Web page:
Is The Fair Housing Act Failing?

Denied. It’s a word that some people hear more than others. Specifically, when it comes to housing opportunities. The Fair Housing Act of 1968 was supposed to equalize the housing market for a variety of diverse populations, regardless of race, color, national origin, religion, sex, familial status, and disability (Fair Housing Act).

Fifty years ago this month, the Fair Housing Act came into existence. So it’s only fair to ask, is it working? Is there less housing discrimination that when the Fair Housing Act was passed five decades ago?

As with most socio-political questions, the answer is not a simple yes or no. According to a 2012 report released by the Department of Housing and Urban Development (HUD), while more obvious forms of housing discrimination (such as refusal to show a unit to a person of a racial minority) have declined, more subtle forms of discrimination persist.

The study specifically identified that African Americans, Hispanics, and Asians were told about and shown fewer units than Whites. This is a difficult practice to catch. However, HUD and various fair housing groups have used secret shoppers and complaint hotlines, among other methods, to obtain evidence of housing discrimination of this kind with some success.

A study by Reveal that came out this month identified that this trend is still occurring heavily when it comes to lending and homeownership data, with African Americans being denied home mortgages at a much steeper rate than White borrowers.

While banking institutions insist this disparity is due to neutral factors such as credit scores, fair housing researchers have shown the existing lending model relies heavily on the traditional credit score which has disparate and/or disproportional impact on racial minorities.

As the study by Reveal shows, traditional credit scores don’t take certain kinds of financial history, such as paying rent and utilities, into account. Therefore, someone could pay rent and utilities on time for 20 years and not have a sufficient credit score to receive a mortgage from a financial institution. The system is designed where one must first have assets in order to acquire the credit to get assets, a prime example of privilege.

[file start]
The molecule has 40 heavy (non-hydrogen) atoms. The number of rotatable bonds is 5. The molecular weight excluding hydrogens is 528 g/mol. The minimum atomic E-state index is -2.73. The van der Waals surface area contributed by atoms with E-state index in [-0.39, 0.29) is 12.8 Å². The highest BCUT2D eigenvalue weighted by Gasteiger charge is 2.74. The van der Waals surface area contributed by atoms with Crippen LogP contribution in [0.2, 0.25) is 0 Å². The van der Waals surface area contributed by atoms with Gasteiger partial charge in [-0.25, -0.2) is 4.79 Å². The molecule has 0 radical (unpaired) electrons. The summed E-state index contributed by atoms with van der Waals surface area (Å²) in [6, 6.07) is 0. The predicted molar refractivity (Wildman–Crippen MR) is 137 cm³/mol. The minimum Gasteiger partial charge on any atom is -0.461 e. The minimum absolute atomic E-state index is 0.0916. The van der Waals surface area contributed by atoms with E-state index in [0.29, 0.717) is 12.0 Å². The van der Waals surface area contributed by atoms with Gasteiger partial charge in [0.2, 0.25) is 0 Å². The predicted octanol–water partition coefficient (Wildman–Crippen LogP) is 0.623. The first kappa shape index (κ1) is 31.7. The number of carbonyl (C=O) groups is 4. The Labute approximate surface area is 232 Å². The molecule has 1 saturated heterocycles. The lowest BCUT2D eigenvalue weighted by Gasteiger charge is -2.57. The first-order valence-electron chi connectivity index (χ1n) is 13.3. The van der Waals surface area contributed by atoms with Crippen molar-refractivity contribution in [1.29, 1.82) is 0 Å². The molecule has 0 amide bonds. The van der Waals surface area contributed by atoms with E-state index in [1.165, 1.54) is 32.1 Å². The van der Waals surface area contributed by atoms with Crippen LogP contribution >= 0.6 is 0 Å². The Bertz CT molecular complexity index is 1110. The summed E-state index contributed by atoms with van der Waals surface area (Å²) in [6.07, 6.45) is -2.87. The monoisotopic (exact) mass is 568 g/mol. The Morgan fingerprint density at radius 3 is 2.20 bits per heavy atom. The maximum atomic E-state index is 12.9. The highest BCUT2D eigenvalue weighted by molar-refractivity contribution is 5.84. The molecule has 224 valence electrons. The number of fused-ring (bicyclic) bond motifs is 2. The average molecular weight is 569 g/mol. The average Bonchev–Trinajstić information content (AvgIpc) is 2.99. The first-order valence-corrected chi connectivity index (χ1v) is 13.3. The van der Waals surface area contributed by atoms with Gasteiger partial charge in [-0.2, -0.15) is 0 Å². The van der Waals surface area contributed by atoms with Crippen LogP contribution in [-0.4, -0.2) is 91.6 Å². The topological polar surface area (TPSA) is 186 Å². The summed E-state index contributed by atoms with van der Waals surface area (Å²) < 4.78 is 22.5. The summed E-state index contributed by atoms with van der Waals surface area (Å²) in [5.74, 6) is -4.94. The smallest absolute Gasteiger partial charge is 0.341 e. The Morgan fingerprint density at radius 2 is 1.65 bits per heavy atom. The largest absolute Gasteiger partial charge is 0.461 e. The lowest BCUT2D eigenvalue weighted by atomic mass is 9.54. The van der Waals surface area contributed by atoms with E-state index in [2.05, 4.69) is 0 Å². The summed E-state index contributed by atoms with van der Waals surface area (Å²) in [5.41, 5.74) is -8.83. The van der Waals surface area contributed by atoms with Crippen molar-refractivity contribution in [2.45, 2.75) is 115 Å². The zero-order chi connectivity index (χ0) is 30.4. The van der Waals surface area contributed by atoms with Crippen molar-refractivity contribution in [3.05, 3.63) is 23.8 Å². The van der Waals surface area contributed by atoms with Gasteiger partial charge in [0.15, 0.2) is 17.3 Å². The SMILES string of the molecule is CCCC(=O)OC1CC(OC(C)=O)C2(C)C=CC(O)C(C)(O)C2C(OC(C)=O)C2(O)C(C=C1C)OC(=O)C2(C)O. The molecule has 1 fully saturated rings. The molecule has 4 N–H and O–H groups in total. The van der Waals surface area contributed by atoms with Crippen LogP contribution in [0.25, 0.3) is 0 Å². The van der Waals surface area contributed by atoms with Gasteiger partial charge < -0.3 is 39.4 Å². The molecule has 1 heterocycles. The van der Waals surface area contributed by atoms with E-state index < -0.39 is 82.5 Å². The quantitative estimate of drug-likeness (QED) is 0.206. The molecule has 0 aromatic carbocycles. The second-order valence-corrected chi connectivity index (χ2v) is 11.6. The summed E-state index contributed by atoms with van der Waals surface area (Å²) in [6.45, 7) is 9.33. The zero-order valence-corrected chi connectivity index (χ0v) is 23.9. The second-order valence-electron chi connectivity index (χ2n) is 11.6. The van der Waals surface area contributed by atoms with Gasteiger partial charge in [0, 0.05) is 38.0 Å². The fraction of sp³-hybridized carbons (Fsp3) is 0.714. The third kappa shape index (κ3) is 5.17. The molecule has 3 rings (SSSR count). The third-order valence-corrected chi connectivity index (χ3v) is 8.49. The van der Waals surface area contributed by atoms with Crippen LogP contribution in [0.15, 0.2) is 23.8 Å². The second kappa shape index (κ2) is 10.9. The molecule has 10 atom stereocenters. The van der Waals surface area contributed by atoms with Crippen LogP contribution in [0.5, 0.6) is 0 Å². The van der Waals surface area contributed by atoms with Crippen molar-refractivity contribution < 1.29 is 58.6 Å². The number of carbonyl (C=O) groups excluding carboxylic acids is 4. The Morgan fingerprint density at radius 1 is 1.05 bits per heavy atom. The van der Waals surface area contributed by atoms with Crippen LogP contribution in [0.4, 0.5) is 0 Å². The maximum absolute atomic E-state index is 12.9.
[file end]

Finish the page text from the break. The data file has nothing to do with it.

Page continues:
These reports primarily focused on obtaining housing. What about discrimination when it comes to evictions from persons already housed? Much less research has been done on this aspect of fair housing. An article produced by Harvard Civil Rights-Civil Liberties Law Review discussed how previous studies have only gone so far as to prove correlations between higher rates of evictions and some fair housing protected classes.

Households with a higher percentage of children in the Milwaukie neighborhood being studied exhibited a higher eviction rate than households with fewer children. This could indicate fair housing violations occurring based on familial status and dynamics. However, more research is needed to determine the validity of this claim by examining the “eviction warranting behaviors” of landlords.

For example, are households with children are more likely to break aspects of a lease such as paying the rent on time? These questions require further research to truly understand if there is an underlying fair housing concern particularly in the instance of no-cause evictions which are much more difficult to evaluate.

Take Away

One positive of the passage of the Fair Housing Act is that it created tools by which persons could advocate for themselves or others. It opened a form of recourse that those experiencing housing discrimination could take against housing providers that do not follow Fair Housing Law. Amidst all the work to be done to improve the impacts of the Fair Housing Act, there are some simple ways the general public can increase the prevalence of fair housing practices.